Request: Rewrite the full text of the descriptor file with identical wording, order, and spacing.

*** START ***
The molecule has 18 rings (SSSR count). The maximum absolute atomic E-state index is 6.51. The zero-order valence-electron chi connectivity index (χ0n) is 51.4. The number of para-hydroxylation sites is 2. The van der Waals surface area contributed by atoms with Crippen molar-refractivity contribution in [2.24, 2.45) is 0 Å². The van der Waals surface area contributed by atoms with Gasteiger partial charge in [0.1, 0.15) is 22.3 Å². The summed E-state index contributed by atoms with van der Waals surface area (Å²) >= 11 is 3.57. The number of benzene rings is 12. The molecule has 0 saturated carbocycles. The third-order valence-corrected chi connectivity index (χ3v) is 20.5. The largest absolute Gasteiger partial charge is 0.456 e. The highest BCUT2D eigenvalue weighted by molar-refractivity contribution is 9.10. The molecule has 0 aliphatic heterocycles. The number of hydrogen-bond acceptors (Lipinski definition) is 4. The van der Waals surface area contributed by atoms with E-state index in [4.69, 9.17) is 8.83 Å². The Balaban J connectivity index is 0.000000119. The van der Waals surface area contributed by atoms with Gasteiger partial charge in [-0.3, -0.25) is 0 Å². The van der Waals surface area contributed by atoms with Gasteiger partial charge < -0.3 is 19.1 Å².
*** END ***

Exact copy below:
The molecule has 18 rings (SSSR count). The maximum absolute atomic E-state index is 6.51. The zero-order valence-electron chi connectivity index (χ0n) is 51.4. The number of para-hydroxylation sites is 2. The van der Waals surface area contributed by atoms with Crippen molar-refractivity contribution in [2.24, 2.45) is 0 Å². The van der Waals surface area contributed by atoms with Gasteiger partial charge in [0.1, 0.15) is 22.3 Å². The summed E-state index contributed by atoms with van der Waals surface area (Å²) >= 11 is 3.57. The number of benzene rings is 12. The molecule has 0 saturated carbocycles. The third-order valence-corrected chi connectivity index (χ3v) is 20.5. The largest absolute Gasteiger partial charge is 0.456 e. The highest BCUT2D eigenvalue weighted by molar-refractivity contribution is 9.10. The molecule has 0 aliphatic heterocycles. The number of hydrogen-bond acceptors (Lipinski definition) is 4. The van der Waals surface area contributed by atoms with E-state index in [4.69, 9.17) is 8.83 Å². The Balaban J connectivity index is 0.000000119. The van der Waals surface area contributed by atoms with Gasteiger partial charge in [-0.3, -0.25) is 0 Å². The van der Waals surface area contributed by atoms with Gasteiger partial charge < -0.3 is 19.1 Å².